Yipppeee! the counters are no longer false sharing! That little Pad in the middle will make them feel all fresh and secure.

Passive False Sharing: Hot Neighbours

But the journey is far from over (stay strong), because in False Sharing you don't have to write to a shared cache line to suffer. In the above example both the producer and the consumer are reading the reference to buffer which is sharing a cache line with naughty Mr. consumerIndex. Every time we update consumerIndex an angel loses her wings! As if the wings business wasn't enough, the write also invalidates the cache line for the producer which is trying to read the buffer so that it can write to the damn thing. The solution?
Surely now everyone will just get along?

The Object Next Door

So now we have the consumer and the producer feverishly updating their respective indexes and we know the indexes are not interfering with each other or with buffer, but what about the objects allocated before/after our queue object? Imagine we allocate 2 instances of the queue above and they end up next to each other in memory, we'd be practically back to where we started with the consumerIndex on the tail end of one object false sharing with the producer index at the head end of the other. In fact, the conclusion we are approaching here is that rapidly mutated fields make very poor neighbours altogether, be it to other fields in the same class or to neighbouring classes. The solution?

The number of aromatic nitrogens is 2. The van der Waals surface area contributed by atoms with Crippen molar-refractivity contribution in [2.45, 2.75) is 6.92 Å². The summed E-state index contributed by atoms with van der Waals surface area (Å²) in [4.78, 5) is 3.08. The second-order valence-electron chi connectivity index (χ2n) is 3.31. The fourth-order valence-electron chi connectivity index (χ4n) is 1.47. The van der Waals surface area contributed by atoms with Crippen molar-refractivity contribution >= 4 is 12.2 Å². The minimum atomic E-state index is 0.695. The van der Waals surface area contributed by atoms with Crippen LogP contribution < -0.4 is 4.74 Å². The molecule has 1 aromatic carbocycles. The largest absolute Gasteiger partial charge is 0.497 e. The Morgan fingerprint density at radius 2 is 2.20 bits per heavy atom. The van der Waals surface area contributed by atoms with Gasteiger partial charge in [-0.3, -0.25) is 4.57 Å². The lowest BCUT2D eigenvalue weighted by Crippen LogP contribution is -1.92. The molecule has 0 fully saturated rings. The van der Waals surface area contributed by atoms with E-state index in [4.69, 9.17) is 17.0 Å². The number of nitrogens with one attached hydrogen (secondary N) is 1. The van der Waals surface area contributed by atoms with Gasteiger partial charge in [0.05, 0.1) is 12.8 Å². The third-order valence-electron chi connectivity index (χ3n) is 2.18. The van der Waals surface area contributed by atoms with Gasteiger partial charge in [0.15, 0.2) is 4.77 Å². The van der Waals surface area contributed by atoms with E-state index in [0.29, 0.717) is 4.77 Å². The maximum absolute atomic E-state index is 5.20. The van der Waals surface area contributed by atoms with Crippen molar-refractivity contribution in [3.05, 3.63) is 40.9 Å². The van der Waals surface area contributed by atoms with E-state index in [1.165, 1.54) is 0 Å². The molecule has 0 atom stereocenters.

Seems a tad extreme don't it? But hell, at least now we're safe, right?

Buffers are people too

So we have our queue padded like a new born on it's first trip out the house in winter, but what about Miss buffer? Arrays in Java are objects and as such the buffer field merely point to another object and is not inlined into the queue (as it can be in C/C++ for instance). This means the buffer is also subject to potentially causing or suffering from false sharing. This is particularly true for the length field on the array which will get invalidated by writes into the first few elements of the queue, but equally true for any object allocated before or after the array. For circular array queues we know the producer will go around writing to all the elements and come back to the beginning, so the middle elements will be naturally padded. If the array is small enough and the message passing rate is high enough this can have the same effect as any hot field. Alternatively we might experience an uneven behaviour for the queue as the elements around the edges of the array suffer false sharing while the middle ones don't.